Robert Choate Darnton (born May 10, 1939) is an American historian and library director (currently a Trustee of the New York Public Library) who has written expansively and lucidly on the history of books and libraries. I take the following letter from Darnton’s book, The Case for Books: Past, Present, and Future. New York: NY Public Affairs. 2009. The letter, written in 1471, just twenty years after Gutenberg’s invention. is from Niccolò Perotti, a learned Italian classicist, to Francesco Guarnerio.
I read it and stopped in my tracks, as they say, and looked about me, why this could be today, in 2017, how many, some five and one half centuries later. How many of us have thought or said, if not written something similar, very similar, regarding the extraordinary changes in our lives brought about by the Internet. While I don’t believe this is true today (nor then), that the changes wrought by the Internet are on balance destructive or detrimental, but rather that they are a wondrous benefit to more and more if not all of us, I might still ask Niccolo’s question: Has it, the Internet, not the printing press, corrupted us to the point where it would be much better if it did not exist rather than it spread with little or no thought or effort falsehoods (conspiracy theories, fake news, and the like) over the known world.
My dear Francesco, I have lately kept praising the age in which we live, because of the great, indeed divine gift of the new kind of writing which was recently brought to us from Germany. In fact, I saw a single man printing in a single month as much as could be written by hand by several persons in a year. . . . It was for this reason that I was led to hope that within a short time we should have such a large quantity of books that there wouldn’t be a single work which could not be procured because of lack of means or scarcity. . . .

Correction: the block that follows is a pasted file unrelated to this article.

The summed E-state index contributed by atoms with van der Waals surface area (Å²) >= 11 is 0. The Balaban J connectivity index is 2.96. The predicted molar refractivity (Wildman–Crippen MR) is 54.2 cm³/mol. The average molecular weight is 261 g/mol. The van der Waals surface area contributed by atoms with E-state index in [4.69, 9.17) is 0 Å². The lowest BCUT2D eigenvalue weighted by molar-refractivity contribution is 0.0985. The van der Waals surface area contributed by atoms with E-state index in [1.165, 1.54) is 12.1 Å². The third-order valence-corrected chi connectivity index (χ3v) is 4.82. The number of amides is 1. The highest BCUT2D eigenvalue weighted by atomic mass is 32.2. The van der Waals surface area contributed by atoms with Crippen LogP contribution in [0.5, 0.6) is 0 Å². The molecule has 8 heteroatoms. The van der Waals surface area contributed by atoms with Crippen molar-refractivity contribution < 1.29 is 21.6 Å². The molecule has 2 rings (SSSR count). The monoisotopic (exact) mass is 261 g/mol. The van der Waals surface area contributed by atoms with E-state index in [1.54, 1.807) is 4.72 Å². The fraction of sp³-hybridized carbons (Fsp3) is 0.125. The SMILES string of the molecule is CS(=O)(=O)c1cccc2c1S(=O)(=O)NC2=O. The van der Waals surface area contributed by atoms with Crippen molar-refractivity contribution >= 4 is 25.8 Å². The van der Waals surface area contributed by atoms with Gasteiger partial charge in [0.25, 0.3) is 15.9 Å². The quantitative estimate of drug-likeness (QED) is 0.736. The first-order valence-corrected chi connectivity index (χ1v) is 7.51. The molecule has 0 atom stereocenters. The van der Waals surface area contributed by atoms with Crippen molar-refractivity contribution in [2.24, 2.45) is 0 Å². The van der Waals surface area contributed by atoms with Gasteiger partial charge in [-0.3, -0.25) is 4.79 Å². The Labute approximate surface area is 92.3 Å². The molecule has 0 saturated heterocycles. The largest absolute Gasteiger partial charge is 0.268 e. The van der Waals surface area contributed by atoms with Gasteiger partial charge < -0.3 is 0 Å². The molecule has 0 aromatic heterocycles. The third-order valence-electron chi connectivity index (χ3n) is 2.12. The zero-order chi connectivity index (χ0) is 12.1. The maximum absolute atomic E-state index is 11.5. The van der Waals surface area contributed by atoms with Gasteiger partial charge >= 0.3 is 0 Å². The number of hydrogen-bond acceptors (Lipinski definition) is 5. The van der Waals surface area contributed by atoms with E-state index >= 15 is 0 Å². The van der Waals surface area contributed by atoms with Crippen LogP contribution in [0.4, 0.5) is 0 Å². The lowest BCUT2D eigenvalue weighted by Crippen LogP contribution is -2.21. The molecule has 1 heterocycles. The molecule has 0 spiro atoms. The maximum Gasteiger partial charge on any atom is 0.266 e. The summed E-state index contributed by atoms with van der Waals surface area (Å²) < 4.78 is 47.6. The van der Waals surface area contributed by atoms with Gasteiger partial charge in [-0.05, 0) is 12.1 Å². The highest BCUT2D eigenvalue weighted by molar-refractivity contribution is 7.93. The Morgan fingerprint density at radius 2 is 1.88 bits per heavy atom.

Yet—oh false and all too human thoughts—I see that things turned out quite differently from what I had hoped. Because now that anyone is free to print whatever they wish, they often disregard that which is best and instead write, merely for the sake of entertainment, what would best be forgotten, or, better still be erased from all books. And even when they write something worthwhile they twist it and corrupt it to the point where it would be much better to do without such books, rather than having a thousand copies spreading falsehoods over the whole world.